test(new PassthroughGenerator(16)) { c =>
    c.io.in.poke(0.U)     // Set our input to value 0
    c.clock.step(1)    // advance the clock
    c.io.out.expect(0.U)  // Assert that the output correctly has 0
    c.io.in.poke(1.U)     // Set our input to value 1
    c.clock.step(1)    // advance the clock
    c.io.out.expect(1.U)  // Assert that the output correctly has 1
    c.io.in.poke(2.U)     // Set our input to value 2
    c.clock.step(1)    // advance the clock
    c.io.out.expect(2.U)  // Assert that the output correctly has 2
}

What to notice in the above example

Testers2 test method requires a bit less boiler plate. What was the PeekPokeTester is now built into the process.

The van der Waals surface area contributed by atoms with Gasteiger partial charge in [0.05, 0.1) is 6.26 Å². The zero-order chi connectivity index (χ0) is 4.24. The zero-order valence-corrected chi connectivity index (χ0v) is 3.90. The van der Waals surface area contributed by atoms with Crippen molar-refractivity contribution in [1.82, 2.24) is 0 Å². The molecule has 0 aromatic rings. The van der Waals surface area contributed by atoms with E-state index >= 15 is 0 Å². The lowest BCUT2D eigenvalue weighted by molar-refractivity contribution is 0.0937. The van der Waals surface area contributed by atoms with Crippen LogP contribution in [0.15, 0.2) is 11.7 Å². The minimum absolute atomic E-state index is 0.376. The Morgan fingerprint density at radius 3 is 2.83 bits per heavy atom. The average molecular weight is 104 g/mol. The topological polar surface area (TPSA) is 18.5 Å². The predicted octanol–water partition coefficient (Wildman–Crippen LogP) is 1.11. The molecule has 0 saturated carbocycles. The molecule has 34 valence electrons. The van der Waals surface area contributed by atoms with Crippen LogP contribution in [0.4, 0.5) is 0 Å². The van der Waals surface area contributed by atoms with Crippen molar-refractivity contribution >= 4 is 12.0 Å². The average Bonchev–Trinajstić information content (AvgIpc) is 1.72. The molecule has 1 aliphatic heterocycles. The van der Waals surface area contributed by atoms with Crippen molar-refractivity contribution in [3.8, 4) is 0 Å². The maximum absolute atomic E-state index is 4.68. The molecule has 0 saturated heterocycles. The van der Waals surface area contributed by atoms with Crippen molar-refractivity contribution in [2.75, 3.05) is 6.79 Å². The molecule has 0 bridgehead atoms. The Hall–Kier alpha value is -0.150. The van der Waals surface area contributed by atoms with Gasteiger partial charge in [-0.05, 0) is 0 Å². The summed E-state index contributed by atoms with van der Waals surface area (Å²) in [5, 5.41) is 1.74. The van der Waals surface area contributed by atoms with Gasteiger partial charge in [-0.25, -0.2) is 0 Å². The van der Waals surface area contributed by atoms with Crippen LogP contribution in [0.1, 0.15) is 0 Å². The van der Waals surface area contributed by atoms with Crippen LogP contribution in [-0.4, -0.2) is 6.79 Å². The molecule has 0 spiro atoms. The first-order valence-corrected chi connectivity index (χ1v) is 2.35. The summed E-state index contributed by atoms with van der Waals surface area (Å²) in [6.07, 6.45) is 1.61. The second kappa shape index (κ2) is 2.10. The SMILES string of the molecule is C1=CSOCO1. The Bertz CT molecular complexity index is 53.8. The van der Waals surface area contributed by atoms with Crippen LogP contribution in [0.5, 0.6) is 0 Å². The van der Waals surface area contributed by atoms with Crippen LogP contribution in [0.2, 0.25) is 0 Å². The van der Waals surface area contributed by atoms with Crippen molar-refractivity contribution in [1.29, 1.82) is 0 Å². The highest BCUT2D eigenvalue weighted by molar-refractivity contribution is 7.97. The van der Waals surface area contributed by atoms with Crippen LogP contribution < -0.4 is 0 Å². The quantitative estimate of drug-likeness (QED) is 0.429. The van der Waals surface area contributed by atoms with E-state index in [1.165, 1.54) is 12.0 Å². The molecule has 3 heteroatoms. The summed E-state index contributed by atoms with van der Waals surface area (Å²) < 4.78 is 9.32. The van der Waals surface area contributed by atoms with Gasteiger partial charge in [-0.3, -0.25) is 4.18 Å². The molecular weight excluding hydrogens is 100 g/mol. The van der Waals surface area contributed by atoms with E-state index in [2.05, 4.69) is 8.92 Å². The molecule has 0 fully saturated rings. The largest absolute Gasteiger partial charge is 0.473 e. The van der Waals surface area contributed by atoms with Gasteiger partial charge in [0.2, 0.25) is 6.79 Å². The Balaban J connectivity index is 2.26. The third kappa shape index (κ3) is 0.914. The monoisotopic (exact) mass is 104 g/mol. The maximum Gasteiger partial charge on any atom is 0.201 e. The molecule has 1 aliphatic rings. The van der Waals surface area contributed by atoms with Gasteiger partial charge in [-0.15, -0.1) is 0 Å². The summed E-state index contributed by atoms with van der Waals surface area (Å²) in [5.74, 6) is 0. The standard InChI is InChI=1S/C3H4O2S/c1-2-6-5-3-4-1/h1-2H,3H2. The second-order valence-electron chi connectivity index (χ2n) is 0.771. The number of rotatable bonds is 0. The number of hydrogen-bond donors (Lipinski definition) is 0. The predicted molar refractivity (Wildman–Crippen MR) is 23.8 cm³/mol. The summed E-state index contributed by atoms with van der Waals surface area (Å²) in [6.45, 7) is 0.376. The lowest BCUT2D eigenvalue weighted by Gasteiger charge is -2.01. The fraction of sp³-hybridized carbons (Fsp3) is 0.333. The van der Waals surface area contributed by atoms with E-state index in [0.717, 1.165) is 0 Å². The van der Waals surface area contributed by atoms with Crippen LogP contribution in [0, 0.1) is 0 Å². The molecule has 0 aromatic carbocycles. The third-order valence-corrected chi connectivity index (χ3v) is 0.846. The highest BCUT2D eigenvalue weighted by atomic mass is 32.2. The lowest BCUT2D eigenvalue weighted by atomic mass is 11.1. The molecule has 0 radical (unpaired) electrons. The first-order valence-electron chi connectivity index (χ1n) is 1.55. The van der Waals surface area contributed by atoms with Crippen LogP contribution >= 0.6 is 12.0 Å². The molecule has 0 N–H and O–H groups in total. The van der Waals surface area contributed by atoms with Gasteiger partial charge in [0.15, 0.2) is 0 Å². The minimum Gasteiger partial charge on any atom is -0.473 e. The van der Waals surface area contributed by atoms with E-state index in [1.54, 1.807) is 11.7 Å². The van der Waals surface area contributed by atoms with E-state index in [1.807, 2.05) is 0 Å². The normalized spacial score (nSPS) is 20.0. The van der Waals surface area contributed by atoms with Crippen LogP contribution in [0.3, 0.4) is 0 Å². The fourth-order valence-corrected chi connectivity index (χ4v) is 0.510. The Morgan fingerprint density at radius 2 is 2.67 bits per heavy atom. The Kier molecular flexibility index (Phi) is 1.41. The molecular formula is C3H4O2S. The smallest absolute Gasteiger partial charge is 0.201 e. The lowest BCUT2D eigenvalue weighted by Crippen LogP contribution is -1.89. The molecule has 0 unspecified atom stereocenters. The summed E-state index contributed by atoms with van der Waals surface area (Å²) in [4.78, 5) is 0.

The poke and expect methods are now part of each individual io element. This gives important hints the the tester to make better checking of types. The peek and step operations are also now methods on io elements.

Another difference is that values poked and expected are Chisel literals. Although pretty simple here, it also provides stronger checking in more advanced and interesting examples. This will be further enhanced with coming improvements in the ability to specify Bundle literals

Modules with Decoupled Interfaces

In this section we will look at some of the tester2's tools for working with Decoupled interfaces. Decoupled takes a chisel data type and provides it with ready and valid signals. Testers2 provides some nice tools for automating and reliably testing these interfaces.

A queue example

The QueueModule passes through data whose type is determined by ioType. There are entries state elements inside the QueueModule meaning it can hold that many elements before it exerts backpressure.